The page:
Beach litter survey by drones: Mini-review and discussion of a potential standardization

Gil Gonçalves, Umberto Andriolo, Luísa M. S. Gonçalves, Paula Sobral, Filipa Bessa

Research output: Contribution to journalReview articlepeer-review

4 Citations (Scopus)
6 Downloads (Pure)


The abundance of beach litter has been increasing globally during the last decades, and it is an issue of global concern. A new survey strategy, based on uncrewed aerial vehicles (UAV, aka drones), has been recently adopted to improve the monitoring of beach macro-litter items abundance and distribution. This work identified and analysed the 15 studies that used drone for beach litter surveys on an operational basis. The analysis of technical parameters for drone flight deployment revealed that flight altitude varied between 5 and 40 m. The analysis of final assessments showed that, through manual and/or automated items detection on images, most of studies provided litter bulk characteristics (type, material and size), along with litter distribution maps. The potential standardization of drone-based litter survey would allow a comparison among surveys, however it seems difficult to propose a standard set of flight parameters, given the wide variety of coastal environments, the different devices available, and the diverse objectives of drone-based litter surveys. On the other hand, in our view, a set of common outcomes can be proposed, based on the grid mapping process, which can be easily generated following the procedure indicated in the paper. This work sets the ground for the development of a standardized protocol for drone litter data collection, analysis and assessments. This would allow the provision of broad scale comparative studies to support coastal management at both national and international scales.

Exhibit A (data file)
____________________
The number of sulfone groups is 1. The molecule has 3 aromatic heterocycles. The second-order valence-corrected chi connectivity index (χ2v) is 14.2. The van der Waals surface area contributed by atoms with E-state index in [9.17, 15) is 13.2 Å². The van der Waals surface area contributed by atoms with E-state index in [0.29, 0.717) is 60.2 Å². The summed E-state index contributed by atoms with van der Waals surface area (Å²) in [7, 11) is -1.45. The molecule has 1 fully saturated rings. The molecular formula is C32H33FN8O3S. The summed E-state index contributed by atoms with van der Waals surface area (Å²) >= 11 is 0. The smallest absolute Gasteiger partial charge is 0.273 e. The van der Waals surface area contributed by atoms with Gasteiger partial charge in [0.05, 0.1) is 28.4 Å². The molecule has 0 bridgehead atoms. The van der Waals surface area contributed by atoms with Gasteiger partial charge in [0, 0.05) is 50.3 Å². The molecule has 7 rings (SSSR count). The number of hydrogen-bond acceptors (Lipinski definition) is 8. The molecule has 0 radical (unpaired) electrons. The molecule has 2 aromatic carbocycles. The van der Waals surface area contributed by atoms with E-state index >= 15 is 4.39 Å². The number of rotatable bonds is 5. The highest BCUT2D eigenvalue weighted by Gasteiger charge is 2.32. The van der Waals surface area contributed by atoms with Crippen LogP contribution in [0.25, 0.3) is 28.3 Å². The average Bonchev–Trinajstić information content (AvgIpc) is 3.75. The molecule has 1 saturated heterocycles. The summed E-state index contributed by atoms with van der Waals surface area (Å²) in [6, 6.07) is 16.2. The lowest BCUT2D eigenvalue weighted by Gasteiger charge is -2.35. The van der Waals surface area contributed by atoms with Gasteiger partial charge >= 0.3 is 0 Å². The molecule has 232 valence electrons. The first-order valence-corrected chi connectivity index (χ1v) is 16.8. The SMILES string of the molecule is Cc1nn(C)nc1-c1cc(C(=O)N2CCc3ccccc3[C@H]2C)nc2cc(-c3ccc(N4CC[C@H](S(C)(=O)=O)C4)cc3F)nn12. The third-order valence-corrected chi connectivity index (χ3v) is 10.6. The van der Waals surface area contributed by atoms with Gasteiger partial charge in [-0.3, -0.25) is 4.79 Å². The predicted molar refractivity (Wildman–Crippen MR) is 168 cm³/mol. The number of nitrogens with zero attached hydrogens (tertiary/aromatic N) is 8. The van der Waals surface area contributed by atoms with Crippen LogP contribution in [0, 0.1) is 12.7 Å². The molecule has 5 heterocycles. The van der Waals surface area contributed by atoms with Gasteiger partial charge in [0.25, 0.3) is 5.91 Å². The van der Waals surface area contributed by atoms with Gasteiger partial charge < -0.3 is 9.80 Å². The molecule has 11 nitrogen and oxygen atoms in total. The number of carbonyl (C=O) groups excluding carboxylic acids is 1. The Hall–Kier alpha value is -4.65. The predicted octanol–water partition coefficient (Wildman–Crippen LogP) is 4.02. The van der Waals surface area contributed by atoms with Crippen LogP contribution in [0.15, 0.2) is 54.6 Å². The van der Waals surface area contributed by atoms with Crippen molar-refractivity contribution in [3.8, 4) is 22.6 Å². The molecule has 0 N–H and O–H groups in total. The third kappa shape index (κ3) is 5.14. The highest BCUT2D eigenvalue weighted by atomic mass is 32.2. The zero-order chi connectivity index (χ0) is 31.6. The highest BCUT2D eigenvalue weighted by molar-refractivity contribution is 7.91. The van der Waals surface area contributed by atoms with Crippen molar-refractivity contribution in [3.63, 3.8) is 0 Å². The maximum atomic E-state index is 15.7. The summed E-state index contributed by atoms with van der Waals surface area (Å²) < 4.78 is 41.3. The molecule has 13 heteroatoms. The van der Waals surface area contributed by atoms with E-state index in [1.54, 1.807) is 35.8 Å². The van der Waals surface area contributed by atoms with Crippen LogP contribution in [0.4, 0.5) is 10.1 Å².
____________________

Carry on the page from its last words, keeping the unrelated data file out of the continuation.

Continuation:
Original languageEnglish
Article number120370
Pages (from-to)1-8
Number of pages8
JournalEnvironmental Pollution
Issue number15 December
Publication statusPublished - 15 Dec 2022


  • Coastal monitoring
  • Environmental sustainability
  • Plastic pollution
  • Remote sensing


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